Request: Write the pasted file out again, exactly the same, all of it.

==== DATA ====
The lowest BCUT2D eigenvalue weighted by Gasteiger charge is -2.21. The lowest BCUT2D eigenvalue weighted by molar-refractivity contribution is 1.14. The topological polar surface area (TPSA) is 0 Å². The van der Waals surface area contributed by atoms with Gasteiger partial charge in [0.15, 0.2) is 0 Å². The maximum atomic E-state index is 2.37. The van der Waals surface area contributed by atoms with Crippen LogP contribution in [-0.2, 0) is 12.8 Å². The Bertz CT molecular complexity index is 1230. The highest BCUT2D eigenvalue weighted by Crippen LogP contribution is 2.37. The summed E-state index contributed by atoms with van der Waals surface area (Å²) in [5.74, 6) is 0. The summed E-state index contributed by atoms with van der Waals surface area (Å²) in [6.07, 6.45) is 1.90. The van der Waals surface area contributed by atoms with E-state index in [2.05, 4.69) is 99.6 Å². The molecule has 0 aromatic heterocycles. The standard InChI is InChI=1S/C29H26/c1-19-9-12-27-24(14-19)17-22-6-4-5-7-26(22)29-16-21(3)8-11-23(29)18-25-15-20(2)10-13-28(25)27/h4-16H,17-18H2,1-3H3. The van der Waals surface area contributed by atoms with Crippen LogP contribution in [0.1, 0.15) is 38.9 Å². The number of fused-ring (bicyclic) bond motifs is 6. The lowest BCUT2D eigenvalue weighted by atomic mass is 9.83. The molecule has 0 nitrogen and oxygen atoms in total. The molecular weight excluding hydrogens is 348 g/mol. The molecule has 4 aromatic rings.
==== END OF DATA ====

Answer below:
The lowest BCUT2D eigenvalue weighted by Gasteiger charge is -2.21. The lowest BCUT2D eigenvalue weighted by molar-refractivity contribution is 1.14. The topological polar surface area (TPSA) is 0 Å². The van der Waals surface area contributed by atoms with Gasteiger partial charge in [0.15, 0.2) is 0 Å². The maximum atomic E-state index is 2.37. The van der Waals surface area contributed by atoms with Crippen LogP contribution in [-0.2, 0) is 12.8 Å². The Bertz CT molecular complexity index is 1230. The highest BCUT2D eigenvalue weighted by Crippen LogP contribution is 2.37. The summed E-state index contributed by atoms with van der Waals surface area (Å²) in [5.74, 6) is 0. The summed E-state index contributed by atoms with van der Waals surface area (Å²) in [6.07, 6.45) is 1.90. The van der Waals surface area contributed by atoms with E-state index in [2.05, 4.69) is 99.6 Å². The molecule has 0 aromatic heterocycles. The standard InChI is InChI=1S/C29H26/c1-19-9-12-27-24(14-19)17-22-6-4-5-7-26(22)29-16-21(3)8-11-23(29)18-25-15-20(2)10-13-28(25)27/h4-16H,17-18H2,1-3H3. The van der Waals surface area contributed by atoms with Crippen LogP contribution in [0.1, 0.15) is 38.9 Å². The number of fused-ring (bicyclic) bond motifs is 6. The lowest BCUT2D eigenvalue weighted by atomic mass is 9.83. The molecule has 0 nitrogen and oxygen atoms in total. The molecular weight excluding hydrogens is 348 g/mol. The molecule has 4 aromatic rings.